Some forms of blindness involve selective loss of the light sensitive transducers of the retina. Other retinal neurons remain viable, however, and may be activated in the manner described above by placement of a prosthetic electrode device on the inner (toward the vitreous) retinal surface (epiretinal). This placement must be mechanically stable, minimize the distance between the device electrodes and the retinal neurons, and avoid undue compression of the retinal neurons.
In 1986, Bullara (U.S. Pat. No. 4,573,481) patented an electrode assembly for surgical implantation on a nerve. The matrix was silicone with embedded iridium electrodes. The assembly fit around a nerve to stimulate it.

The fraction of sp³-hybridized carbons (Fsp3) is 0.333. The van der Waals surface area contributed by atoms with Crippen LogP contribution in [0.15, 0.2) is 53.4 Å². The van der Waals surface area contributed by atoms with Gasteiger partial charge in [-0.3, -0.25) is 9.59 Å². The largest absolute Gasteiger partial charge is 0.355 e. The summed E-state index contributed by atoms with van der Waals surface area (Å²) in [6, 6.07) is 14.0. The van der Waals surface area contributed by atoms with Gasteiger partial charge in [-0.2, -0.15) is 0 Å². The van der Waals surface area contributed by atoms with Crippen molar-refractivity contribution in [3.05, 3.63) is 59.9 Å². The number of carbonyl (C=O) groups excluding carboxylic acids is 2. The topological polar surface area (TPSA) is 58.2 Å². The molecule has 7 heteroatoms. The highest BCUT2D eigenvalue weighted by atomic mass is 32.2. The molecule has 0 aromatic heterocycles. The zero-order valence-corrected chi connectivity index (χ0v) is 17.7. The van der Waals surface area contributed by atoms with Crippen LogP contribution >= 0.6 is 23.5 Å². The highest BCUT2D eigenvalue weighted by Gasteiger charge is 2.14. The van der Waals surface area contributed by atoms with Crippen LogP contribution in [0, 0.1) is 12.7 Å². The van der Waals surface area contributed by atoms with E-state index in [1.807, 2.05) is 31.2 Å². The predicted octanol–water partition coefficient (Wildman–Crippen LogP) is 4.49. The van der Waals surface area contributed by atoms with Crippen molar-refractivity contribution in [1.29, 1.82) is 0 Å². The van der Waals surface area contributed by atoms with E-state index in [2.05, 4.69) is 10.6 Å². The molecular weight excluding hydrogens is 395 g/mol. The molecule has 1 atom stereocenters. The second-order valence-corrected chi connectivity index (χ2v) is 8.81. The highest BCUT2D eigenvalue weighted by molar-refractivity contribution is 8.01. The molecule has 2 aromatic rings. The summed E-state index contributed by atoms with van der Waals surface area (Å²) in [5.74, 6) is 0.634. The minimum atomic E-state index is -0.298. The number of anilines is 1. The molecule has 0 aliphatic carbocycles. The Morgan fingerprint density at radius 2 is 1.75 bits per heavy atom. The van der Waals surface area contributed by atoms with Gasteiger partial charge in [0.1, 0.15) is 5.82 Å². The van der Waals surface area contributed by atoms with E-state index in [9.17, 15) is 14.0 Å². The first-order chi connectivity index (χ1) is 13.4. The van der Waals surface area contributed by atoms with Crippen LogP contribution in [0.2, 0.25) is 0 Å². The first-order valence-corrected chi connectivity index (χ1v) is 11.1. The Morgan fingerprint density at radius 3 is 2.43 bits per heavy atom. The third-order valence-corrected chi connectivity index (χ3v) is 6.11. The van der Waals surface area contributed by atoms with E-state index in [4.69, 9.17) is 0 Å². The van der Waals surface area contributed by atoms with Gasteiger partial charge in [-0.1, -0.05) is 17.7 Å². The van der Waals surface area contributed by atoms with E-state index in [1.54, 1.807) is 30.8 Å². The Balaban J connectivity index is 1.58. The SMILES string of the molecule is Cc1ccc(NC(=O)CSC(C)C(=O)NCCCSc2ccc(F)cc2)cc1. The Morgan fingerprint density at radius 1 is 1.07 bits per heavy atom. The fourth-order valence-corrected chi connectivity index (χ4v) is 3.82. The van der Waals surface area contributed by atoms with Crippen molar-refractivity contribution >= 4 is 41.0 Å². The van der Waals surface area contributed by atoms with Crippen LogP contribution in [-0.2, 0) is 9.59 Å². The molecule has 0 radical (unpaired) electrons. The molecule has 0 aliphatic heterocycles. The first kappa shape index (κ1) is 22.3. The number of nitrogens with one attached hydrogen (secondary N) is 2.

Dawson and Radtke stimulated a cat's retina by direct electrical stimulation of the retinal ganglion cell layer. These experimenters placed nine and then fourteen electrodes upon the inner retinal layer (i.e., primarily the ganglion cell layer) of two cats. Their experiments suggested that electrical stimulation of the retina with 30 to 100 uA current resulted in visual cortical responses. These experiments were carried out with needle-shaped electrodes that penetrated the surface of the retina (see also U.S. Pat. No. 4,628,933 to Michelson).
The Michelson '933 apparatus includes an array of photosensitive devices on its surface that are connected to a plurality of electrodes positioned on the opposite surface of the device to stimulate the retina. These electrodes are disposed to form an array similar to a “bed of nails” having conductors which impinge directly on the retina to stimulate the retinal cells. U.S. Pat. No. 4,837,049 to Byers describes spike electrodes for neural stimulation. Each spike electrode pierces neural tissue for better electrical contact. U.S. Pat. No. 5,215,088 to Norman describes an array of spike electrodes for cortical stimulation. Each spike pierces cortical tissue for better electrical contact.